Thinking Anglicans

New Archbishop of Wales elected

From the website of the Church in Wales

New Archbishop of Wales elected

A new Archbishop of Wales has been elected today (September 6).

John Davies, who has served as the Bishop of Swansea and Brecon for the past nine years, has been chosen as the 13th Archbishop of Wales.

He succeeds Dr Barry Morgan who retired in January after 14 years as the leader of the Church in Wales. His election is also historic as this is the first time a Bishop of the Diocese of Swansea and Brecon has been elected as Archbishop of Wales.

Archbishop John was elected having secured a two-thirds majority vote from members of the Electoral College on the first second day of its meeting at Holy Trinity Church, Llandrindod Wells. The election was immediately confirmed by the five other diocesan bishops and announced at the door of the church by the Provincial Secretary of the Church in Wales, Simon Lloyd. Archbishop John will be enthroned at Brecon cathedral in due course.

He said, “I am overwhelmed and humbled. I would like to thank members of the College and especially my fellow bishops for the confidence and trust they have shown in me. We will work together as a team to grow and strengthen the Church as it serves the communities of Wales and helps build the kingdom of God.”

The Dean of Brecon, Dr Paul Shackerley welcomed the news on behalf of the Diocese. He said, “I am delighted with the news that Bishop John has been called to be our next Archbishop. He has proven gifts and experience to lead the Church into the future and will receive our full support and prayers he prepares to exercise his weighty, yet joyful, archiepiscopal ministry. I feel the future of the Church in Wales is in good hands with all our faithful Bishops, to lead us with hope into the future that we may flourish and serve the communities in which we are called.”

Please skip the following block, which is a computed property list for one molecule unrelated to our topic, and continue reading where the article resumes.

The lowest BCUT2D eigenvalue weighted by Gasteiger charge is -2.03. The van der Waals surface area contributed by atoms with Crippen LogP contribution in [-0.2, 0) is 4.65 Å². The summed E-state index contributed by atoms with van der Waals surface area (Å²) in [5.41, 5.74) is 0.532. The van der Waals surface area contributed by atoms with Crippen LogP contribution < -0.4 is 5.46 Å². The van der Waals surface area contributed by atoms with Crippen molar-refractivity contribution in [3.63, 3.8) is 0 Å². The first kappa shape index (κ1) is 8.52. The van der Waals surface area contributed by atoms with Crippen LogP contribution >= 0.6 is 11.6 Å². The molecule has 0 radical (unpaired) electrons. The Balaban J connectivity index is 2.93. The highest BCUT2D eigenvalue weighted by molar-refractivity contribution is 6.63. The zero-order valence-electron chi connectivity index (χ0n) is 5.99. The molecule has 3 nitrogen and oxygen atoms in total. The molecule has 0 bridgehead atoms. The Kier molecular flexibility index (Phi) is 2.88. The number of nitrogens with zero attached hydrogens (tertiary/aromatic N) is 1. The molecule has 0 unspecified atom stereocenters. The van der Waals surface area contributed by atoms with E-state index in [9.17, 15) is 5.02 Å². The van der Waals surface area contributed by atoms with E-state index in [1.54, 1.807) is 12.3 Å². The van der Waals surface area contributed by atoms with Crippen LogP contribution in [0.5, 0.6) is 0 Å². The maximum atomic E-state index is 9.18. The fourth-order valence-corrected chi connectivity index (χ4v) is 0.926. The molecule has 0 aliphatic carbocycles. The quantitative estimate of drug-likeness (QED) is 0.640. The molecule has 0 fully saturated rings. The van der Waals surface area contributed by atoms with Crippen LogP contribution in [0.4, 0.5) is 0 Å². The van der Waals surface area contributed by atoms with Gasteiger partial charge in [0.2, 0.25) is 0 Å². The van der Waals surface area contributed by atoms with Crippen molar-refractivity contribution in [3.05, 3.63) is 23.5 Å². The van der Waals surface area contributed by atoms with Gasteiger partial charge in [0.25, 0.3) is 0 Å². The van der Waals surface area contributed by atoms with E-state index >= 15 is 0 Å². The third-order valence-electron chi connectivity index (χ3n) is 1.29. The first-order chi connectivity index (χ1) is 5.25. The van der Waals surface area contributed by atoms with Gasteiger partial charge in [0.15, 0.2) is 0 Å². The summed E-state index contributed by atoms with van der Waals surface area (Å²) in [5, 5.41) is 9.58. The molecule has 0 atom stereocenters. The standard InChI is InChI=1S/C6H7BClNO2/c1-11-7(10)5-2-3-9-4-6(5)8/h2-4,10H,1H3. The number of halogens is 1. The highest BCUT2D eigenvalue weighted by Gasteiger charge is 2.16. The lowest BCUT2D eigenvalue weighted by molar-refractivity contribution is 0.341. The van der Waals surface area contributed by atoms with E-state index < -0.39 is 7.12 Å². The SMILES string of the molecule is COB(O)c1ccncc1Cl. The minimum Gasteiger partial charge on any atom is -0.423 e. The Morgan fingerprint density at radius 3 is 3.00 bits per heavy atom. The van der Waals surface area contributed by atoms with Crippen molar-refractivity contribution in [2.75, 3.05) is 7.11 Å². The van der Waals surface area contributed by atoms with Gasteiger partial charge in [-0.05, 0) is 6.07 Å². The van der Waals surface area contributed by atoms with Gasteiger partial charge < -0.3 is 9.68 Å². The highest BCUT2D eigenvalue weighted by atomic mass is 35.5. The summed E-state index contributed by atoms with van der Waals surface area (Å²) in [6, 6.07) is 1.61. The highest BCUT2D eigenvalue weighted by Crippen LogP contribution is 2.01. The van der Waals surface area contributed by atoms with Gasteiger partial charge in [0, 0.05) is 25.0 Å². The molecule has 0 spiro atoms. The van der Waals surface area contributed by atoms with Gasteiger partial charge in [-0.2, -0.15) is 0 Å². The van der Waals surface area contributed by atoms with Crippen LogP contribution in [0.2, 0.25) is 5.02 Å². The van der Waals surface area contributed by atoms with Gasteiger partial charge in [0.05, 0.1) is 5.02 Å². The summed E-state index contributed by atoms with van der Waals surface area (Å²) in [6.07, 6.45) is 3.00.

The Election process

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Opinion – 6 September 2017

Jack Jenkins ThinkProgress Are evangelicals inventing a new kind of Christianity that’s all about sex?

Eliel Cruz The New York Times The Nashville Statement Is an Attack on L.G.B.T. Christians

Jonathan Merritt Religion News Service Take a deep breath. The Nashville Statement won’t change anything

The Victorian Society has expressed its opinion on keeping churches open. There’s nothing on their website, but Olivia Rudgard reports their views in The Telegraph: Victorian Society criticises evangelical group for keeping churches ‘shuttered and barred’

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Opinion – 2 September 2017

Colin Coward Unadulterated Love Fifty years on – the new Co-ordinating Group meets for the first time

Noel Chavasse was the only man to be awarded the Victoria Cross twice during the First World War. Crispin Pailing celebrates his life and faith. Church Times He who would true valour see …

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Australian bishops complain about other Australian bishops

Readers will recall the recent letter from the Primate of Australia concerning the participation of certain Australian bishops in the consecration of Andy Lines as an ACNA bishop.

A complaint about the action of those bishops has now been raised by four other Australian bishops, and the primate has referred the issue to the Anglican Church of Australia Appellate Tribunal for a ruling.

Here’s the documentation, well part of it. The whole file can be found over here.

Dear Archbishop

We refer to your letter of 2 July to all the Bishops, and to the participation of three of our colleagues in the consecration of a person in a church not in communion with this church.